Inventing the Egghead: The Battle over Brainpower in American Culture

By Aaron Lecklider | Go to book overview

4
“The Negro Genius”: Black Intellectual Workers
in the Harlem Renaissance

Without the New Knowledge the New Negro is no better than the
old. And this new knowledge will be found in the books.

—Hubert Harrison

In 1937, Benjamin Brawley, dean of Morehouse College, published an assessment of the recent literary movement known as the Harlem Renaissance. His book, The Negro Genius, attempted to account for the explosion of black literary and artistic accomplishment during the 1920s and into the 1930s. As he surveyed this vibrant cultural movement, spearheaded by black writers, artists, and performers, Brawley detected a particular form of intelligence—a rising black intellectualism—among African American culture workers, a feature that Brawley attributed to his title phenomenon. “Every race has its peculiar genius,” Brawley declared in his introduction. “As far as we can at present judge, the Negro, with all his manual labor, is destined to reach his greatest heights in the field of the artistic.”1 For Brawley, the accomplishments of African Americans in the performing and literary arts derived from black culture’s unique claim to artistic genius and offset associations of blackness with physicality Though his analysis occasionally rehashed a familiar ideology of racial uplift whereby culturally accomplished African Americans were upheld as paragons of racial progress and others were expected to adhere to similar aspirations, Brawley departed from Booker T. Washington and other self-improvement advocates

-92-

Notes for this page

Add a new note
If you are trying to select text to create highlights or citations, remember that you must now click or tap on the first word, and then click or tap on the last word.
One moment ...
Default project is now your active project.
Project items
Notes
Cite this page

Cited page

Style
Citations are available only to our active members.
Buy instant access to cite pages or passages in MLA 8, MLA 7, APA and Chicago citation styles.

(Einhorn, 1992, p. 25)

(Einhorn 25)

(Einhorn 25)

1. Lois J. Einhorn, Abraham Lincoln, the Orator: Penetrating the Lincoln Legend (Westport, CT: Greenwood Press, 1992), 25, http://www.questia.com/read/27419298.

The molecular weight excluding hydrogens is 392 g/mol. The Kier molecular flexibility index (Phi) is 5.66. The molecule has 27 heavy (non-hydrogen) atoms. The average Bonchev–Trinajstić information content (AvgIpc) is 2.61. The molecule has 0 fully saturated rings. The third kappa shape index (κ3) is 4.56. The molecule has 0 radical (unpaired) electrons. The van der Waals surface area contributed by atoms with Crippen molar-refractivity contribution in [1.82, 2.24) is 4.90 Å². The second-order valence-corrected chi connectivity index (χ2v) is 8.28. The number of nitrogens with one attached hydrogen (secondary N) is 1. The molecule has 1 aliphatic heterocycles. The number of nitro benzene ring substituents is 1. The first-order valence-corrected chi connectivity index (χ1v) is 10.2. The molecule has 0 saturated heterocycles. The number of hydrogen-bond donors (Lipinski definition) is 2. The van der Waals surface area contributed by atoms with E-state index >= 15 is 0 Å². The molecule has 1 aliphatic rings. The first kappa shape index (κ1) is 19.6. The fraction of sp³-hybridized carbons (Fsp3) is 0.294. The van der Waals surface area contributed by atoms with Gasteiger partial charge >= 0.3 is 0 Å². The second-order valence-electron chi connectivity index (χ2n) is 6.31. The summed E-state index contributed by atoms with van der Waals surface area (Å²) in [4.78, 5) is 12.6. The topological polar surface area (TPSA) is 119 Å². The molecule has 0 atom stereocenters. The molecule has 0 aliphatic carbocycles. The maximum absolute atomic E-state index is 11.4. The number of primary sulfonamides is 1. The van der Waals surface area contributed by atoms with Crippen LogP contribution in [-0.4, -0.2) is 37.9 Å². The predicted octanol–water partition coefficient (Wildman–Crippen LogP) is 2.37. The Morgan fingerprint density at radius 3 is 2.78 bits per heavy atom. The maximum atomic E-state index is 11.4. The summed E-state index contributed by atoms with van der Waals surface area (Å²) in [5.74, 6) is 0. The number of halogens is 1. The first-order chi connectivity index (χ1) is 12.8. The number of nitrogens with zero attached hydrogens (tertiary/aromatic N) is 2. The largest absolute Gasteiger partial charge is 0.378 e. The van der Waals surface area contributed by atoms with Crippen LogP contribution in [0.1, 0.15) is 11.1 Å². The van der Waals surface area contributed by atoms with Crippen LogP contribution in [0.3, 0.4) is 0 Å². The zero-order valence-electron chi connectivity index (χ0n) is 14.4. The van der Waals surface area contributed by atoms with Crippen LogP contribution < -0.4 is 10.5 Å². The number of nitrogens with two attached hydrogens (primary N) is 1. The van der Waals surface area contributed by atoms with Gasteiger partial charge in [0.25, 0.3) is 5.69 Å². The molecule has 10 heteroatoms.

Note: primary sources have slightly different requirements for citation. Please see these guidelines for more information.

Cited page

Bookmark this page
Inventing the Egghead: The Battle over Brainpower in American Culture
Table of contents

Table of contents

Settings

Settings

Typeface
Text size Smaller Larger Reset View mode
Search within

Search within this book

Look up

Look up a word

  • Dictionary
  • Thesaurus
Please submit a word or phrase above.
Print this page

Print this page

Why can't I print more than one page at a time?

Help
Full screen
Items saved from this book
  • Bookmarks
  • Highlights & Notes
  • Citations
/ 285

matching results for page

    Questia reader help

    How to highlight and cite specific passages

    1. Click or tap the first word you want to select.
    2. Click or tap the last word you want to select, and you’ll see everything in between get selected.
    3. You’ll then get a menu of options like creating a highlight or a citation from that passage of text.

    OK, got it!

    Cited passage

    Style
    Citations are available only to our active members.
    Buy instant access to cite pages or passages in MLA 8, MLA 7, APA and Chicago citation styles.

    "Portraying himself as an honest, ordinary person helped Lincoln identify with his audiences." (Einhorn, 1992, p. 25).

    "Portraying himself as an honest, ordinary person helped Lincoln identify with his audiences." (Einhorn 25)

    "Portraying himself as an honest, ordinary person helped Lincoln identify with his audiences." (Einhorn 25)

    "Portraying himself as an honest, ordinary person helped Lincoln identify with his audiences."1

    1. Lois J. Einhorn, Abraham Lincoln, the Orator: Penetrating the Lincoln Legend (Westport, CT: Greenwood Press, 1992), 25, http://www.questia.com/read/27419298.

    Cited passage

    Thanks for trying Questia!

    Please continue trying out our research tools, but please note, full functionality is available only to our active members.

    Your work will be lost once you leave this Web page.

    Buy instant access to save your work.

    Already a member? Log in now.

    Search by... Author
    Show... All Results Primary Sources Peer-reviewed

    Oops!

    An unknown error has occurred. Please click the button below to reload the page. If the problem persists, please try again in a little while.